The snow and ice have arrived. And for a lot of the country that means the season of shoveling, salting, and suiting up before going outside. But rather than seeing all that extra effort as wasted, why not see it as a reason to get to know ice, salt, and snow a little bit better? If the winter break has your budding scientist itching for things to fill their time, consider this experiment as a break from the movies and hot chocolate.
Why do we salt the driveway?
A snowy lawn is a great excuse to build a fort, make a snowman, or wage a snow battle with the neighbors. Icy roads and driveways? Those are a lot less fun. Cities put a lot of work into trying to keep the roads clear enough that cars won’t keep going when they are supposed to stop, stay put when they are supposed to go, or run into things that they aren’t supposed to run into.
But when you wake up in the morning to a snowy driveway, that’s up to you. Shovels and snow blowers take the obvious approach – they take the snow and put it somewhere else. But what about salting? Why do so many people cover their sidewalks and driveways with big grains of salt? With some paper bowls, a salt shaker, a measuring cup, and a stopwatch, you can find out.
- Table salt
- 6 paper bowls
- ½ cup measuring cup
- ½ tsp measuring spoon
- Pen or pencil
- Access to snow (either from outside or made by whirring ice cubes in the blender)
What to do:
- Get all of your materials ready before bringing the snow inside. You don’t want it to start melting too early.
- Make sure there is space on the counter, in the freezer, and in the refrigerator to fit two bowls.
- Use the marker to label the bowls in three pairs: 2 Counter, 2 Refrigerator, 2 Freezer. For each pair, label one as “Salt” and one as “No Salt.”
- Use the measuring cup (or scale) to put the same amount of snow in each bowl.
- Sprinkle each “salt” bowl with ½ tsp of salt, trying to spread it evenly over the surface of the snow.
- Place the each set of bowls in their experimental location (on the counter, in the refrigerator, or in the freezer).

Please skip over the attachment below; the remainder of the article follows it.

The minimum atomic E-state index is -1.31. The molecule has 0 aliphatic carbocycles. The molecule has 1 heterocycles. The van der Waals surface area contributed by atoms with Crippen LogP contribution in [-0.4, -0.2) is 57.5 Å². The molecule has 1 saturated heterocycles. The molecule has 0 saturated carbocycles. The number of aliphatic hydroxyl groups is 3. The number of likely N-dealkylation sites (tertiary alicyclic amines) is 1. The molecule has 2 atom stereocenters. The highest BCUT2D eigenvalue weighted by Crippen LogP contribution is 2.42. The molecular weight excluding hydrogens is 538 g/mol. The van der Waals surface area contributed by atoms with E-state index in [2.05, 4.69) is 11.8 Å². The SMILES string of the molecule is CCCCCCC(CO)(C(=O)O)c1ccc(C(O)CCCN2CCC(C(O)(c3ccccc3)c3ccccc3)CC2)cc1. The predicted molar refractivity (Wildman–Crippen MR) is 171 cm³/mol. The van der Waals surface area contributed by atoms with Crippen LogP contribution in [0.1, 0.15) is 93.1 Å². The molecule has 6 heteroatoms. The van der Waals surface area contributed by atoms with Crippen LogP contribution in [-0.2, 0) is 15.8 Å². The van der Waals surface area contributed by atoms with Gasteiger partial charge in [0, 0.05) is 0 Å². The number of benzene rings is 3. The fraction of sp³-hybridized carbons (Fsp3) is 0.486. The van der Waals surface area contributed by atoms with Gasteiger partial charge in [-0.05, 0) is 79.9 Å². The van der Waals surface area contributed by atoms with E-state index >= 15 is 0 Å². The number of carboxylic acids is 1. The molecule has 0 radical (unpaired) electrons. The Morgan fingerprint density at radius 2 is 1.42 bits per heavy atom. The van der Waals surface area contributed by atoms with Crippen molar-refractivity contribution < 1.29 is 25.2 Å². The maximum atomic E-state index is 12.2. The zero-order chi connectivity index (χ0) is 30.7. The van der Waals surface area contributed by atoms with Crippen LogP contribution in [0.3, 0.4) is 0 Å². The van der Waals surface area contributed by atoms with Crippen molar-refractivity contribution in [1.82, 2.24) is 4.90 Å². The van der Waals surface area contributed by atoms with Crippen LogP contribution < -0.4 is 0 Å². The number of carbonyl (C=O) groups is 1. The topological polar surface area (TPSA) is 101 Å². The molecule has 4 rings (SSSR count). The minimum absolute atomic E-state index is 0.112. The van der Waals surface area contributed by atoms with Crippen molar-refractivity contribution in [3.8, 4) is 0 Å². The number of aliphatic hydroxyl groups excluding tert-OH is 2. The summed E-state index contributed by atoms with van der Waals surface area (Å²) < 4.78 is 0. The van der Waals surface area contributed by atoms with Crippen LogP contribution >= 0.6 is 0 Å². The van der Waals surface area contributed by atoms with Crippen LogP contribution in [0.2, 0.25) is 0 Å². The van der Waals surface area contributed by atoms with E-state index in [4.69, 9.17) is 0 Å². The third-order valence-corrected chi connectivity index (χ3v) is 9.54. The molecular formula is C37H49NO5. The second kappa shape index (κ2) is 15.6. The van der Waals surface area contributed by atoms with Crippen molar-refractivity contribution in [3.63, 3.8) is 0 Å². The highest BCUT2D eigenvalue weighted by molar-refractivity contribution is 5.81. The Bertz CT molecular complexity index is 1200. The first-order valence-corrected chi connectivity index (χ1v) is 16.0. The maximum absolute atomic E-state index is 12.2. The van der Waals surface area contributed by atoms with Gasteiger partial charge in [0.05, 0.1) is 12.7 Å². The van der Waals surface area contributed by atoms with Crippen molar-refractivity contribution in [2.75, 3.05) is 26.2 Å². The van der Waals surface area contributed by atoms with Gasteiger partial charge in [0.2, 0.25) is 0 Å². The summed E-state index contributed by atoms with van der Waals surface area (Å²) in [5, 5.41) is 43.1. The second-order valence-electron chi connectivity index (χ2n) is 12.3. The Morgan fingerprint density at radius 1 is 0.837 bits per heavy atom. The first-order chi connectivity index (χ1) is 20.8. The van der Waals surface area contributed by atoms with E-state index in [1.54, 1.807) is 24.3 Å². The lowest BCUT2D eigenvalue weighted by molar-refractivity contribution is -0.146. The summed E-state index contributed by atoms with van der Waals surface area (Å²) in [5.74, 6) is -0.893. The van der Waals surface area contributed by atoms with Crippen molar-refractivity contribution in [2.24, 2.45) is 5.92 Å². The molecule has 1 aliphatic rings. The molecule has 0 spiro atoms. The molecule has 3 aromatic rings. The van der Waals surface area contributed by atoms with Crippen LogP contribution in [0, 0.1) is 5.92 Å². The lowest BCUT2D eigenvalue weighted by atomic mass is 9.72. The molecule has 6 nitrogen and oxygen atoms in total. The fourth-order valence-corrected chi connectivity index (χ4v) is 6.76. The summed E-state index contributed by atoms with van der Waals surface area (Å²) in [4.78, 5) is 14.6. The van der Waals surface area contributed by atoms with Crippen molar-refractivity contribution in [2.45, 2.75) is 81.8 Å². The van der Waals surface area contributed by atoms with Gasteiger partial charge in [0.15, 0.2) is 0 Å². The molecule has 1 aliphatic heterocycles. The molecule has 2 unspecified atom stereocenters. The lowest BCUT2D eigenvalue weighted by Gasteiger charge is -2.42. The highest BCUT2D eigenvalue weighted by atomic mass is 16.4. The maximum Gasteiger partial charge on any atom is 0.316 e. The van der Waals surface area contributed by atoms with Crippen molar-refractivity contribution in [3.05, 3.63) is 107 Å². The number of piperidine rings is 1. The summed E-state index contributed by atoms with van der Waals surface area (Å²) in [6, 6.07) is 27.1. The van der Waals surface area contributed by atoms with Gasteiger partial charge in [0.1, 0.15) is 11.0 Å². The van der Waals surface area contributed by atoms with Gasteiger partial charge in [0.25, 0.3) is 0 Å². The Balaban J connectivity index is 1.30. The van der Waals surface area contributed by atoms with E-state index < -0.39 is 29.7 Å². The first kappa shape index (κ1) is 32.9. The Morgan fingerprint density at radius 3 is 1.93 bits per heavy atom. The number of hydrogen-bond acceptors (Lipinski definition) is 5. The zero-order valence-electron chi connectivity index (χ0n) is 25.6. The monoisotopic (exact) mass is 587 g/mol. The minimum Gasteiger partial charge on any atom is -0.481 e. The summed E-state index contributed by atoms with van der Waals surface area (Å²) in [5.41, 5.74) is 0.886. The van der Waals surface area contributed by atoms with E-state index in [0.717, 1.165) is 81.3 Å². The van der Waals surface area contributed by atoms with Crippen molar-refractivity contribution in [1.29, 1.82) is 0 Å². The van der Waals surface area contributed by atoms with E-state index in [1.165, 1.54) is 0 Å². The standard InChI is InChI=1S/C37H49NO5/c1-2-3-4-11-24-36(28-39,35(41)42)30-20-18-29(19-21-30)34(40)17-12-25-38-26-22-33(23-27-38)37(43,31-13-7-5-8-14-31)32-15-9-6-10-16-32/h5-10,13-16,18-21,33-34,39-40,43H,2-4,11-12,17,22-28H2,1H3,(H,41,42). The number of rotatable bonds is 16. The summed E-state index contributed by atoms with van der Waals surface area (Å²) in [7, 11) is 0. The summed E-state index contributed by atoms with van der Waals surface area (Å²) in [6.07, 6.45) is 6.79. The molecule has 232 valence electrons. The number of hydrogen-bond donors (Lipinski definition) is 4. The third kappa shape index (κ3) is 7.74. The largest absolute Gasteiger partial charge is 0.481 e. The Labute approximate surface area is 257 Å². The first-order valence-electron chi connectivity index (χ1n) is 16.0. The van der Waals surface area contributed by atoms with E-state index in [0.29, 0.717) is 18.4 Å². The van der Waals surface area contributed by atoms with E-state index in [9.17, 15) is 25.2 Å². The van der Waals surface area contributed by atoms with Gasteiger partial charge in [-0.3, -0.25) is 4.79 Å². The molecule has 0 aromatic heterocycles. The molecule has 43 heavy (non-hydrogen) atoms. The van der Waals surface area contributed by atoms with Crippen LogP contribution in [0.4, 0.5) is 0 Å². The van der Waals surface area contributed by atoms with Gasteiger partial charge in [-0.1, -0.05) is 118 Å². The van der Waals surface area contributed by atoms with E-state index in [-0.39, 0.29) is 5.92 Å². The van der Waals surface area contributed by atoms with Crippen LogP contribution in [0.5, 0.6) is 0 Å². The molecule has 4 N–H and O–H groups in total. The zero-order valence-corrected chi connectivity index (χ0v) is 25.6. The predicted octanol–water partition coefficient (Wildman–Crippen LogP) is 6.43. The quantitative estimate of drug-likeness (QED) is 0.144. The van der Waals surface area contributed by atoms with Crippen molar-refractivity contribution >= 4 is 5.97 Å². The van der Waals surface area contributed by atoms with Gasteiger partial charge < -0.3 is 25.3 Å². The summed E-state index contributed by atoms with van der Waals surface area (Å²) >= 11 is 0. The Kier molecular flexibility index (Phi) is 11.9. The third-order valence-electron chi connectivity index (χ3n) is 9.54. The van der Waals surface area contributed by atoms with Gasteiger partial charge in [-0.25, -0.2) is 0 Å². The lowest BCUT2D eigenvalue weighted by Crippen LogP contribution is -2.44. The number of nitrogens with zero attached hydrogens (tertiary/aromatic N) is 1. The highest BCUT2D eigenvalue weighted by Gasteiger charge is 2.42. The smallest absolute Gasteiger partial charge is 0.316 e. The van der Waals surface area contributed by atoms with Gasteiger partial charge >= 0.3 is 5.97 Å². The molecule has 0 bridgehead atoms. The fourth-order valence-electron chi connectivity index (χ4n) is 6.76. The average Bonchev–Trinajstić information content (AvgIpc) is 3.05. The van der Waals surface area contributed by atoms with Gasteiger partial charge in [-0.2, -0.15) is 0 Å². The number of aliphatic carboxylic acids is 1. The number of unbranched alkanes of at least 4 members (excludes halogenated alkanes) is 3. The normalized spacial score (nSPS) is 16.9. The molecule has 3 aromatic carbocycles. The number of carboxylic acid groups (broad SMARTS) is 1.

- Start the stop watch.
- Use your paper and pencil to make a table – one side keeping track of the location and condition (counter, counter salted, refrigerator, refrigerator salted, freezer, freezer salted) and the other providing spots to note when the snow starts to melt and when it is completely melted.
- Quickly check the bowls every three minutes. If the snow in a bowl has started to melt, note the time in the table. Also note the time once the snow in a particular bowl seems to be completely melted.
- Stop once the snow in all bowls has either completely melted or has stopped changing.
Now your budding scientist will have some bowls of water and a table of numbers to talk about. Rather than thinking that the experiment is over, it is time to have some discussions and see what the data they collected has to say. Depending on age, give some of the questions below a try.
- Did adding salt seem to make the snow melt more quickly or more slowly?
- For the bowls without any salt, how did the melting times compare between the three locations?
- For the bowls with salt, how did the melting times compare between the three locations?
- Did any of the bowls of snow stay frozen the whole time?
- Do you think that salt will work when it is different temperatures outside?
- Now look at the water in each of the bowls and imagine that you had to drink some. Which ones would you be willing to drink? Or use to feed the plants in your house?
- Where do you think that the snow on your driveway goes after it melts?
- If you had a vegetable garden along the edge of your driveway, when would you use salt instead of shoveling? When there is ice? When there is snow? Both?
- What other solutions besides salt do you think cities could use to keep the roads safe in the winter?